Incidence and predictors of Gram-negative bacilli in hospitalized people who inject drugs with injection drug use-attributable infections

Antimicrob Agents Chemother. 2021 Sep 20:AAC0092521. doi: 10.1128/AAC.00925-21. Online ahead of print.


Objective: Quantify incidence and determine predictors of Gram-negative bacilli (GNB) in people who inject drugs (PWID) with injection-drug use (IDU)-related infections. Design: Retrospective cohort of hospitalized PWID from 1/2017-12/2019. Methods: Inclusion criteria: age ≥18 years, active IDU, treated IDU-attributable infection, organism growth from microbiology cultures. Infection types: infective endocarditis (IE), acute bacterial skin/skin structure infection (ABSSSI), osteoarticular infection (OAI), other bloodstream infections (BSI). Primary outcome was GNB identification from microbiologic culture; descriptive statistics were used to describe the cohort. Multivariable regression was used to identify variables associated with GNB infection. Results: 230 PWID included; 65 (28%) GNB infections, 165 (72%) Gram-positive infections. The median (IQR) population age was 38 (31-45) years. Most patients were women (56%); 37% had no insurance. Infection types were: IE (41%), ABSSSI (37%), OAI (20%), other BSI (2%). 278 organisms were isolated from 230 patients; most common organisms were methicillin-resistant Staphylococcus aureus (43%), Streptococcus spp. (19%), methicillin-susceptible S. aureus (17%), Serratia marcescens (8%); 10% were mixed GNB and Gram-positive infections. 80% of patients received empiric Pseudomonas aeruginosa coverage; only 7% had P. aeruginosa infections. In multivariable regression, age >50 years (adjOR, 2.9; 95%CI; 1.2-7.2), prior hospitalization within 90-days (adjOR, 2.2; 95%CI; 1.2-4.3), and OAI (adjOR, 3.2; 95%CI; 1.5-6.6) were associated with GNB infection. Conclusions: GNB in PWID with IDU-attributed infections were more frequently observed in recently hospitalized, older patients with OAI. The majority of patients received empiric anti-pseudomonal antibiotic coverage, but P. aeruginosa was infrequent. PWID are a potential population to target improved empiric antibiotic use.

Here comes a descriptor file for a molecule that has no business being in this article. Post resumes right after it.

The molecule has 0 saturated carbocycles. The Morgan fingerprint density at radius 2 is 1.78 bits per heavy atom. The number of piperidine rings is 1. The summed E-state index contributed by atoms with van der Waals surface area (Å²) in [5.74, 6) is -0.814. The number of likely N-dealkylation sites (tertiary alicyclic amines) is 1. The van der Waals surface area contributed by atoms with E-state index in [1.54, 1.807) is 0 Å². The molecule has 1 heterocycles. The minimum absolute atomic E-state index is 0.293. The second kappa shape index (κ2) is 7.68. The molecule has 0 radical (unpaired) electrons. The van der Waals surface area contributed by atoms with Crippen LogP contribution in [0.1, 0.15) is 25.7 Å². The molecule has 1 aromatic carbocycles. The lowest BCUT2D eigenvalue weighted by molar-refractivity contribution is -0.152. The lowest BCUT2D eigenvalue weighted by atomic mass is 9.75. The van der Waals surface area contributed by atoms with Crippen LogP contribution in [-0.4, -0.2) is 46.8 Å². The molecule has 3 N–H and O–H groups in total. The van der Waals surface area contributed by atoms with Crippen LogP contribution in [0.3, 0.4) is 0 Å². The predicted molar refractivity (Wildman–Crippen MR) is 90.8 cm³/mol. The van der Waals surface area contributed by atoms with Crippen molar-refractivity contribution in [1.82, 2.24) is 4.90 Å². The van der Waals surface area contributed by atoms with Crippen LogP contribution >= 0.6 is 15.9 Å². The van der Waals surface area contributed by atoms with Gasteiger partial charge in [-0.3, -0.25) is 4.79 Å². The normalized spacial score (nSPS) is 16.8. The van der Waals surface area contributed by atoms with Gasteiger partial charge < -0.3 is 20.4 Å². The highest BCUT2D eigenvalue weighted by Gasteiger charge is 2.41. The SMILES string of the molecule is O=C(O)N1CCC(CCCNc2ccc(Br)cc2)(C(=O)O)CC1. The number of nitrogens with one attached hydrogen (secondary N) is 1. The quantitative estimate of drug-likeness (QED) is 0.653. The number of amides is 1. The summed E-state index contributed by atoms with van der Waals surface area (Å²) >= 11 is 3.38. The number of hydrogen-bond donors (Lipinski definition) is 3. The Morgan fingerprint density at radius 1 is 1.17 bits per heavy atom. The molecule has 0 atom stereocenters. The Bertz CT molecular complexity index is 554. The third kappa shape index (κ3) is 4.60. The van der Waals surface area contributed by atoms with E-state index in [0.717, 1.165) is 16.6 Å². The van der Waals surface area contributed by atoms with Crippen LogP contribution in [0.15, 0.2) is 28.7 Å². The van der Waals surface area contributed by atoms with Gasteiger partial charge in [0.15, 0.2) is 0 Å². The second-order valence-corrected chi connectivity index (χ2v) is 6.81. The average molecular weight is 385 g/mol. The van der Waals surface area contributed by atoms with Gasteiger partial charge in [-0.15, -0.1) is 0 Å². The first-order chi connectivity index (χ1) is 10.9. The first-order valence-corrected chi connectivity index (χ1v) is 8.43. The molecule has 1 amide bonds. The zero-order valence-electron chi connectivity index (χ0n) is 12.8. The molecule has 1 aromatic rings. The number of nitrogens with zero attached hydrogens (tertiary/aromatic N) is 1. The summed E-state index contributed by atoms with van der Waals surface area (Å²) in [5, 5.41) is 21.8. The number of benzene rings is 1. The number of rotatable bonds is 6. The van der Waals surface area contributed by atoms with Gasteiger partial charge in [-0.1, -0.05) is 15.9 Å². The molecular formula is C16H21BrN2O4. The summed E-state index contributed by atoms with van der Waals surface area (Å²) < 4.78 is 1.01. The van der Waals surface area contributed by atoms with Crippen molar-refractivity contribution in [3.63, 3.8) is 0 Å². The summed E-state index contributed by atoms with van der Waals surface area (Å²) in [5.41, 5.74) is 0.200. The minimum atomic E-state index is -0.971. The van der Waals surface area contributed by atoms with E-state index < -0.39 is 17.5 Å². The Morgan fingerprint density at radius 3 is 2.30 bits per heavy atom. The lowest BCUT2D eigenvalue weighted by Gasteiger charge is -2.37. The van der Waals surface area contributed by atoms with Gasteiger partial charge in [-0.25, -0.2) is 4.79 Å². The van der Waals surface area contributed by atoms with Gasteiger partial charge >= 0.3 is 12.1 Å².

PMID:34543093 | DOI:10.1128/AAC.00925-21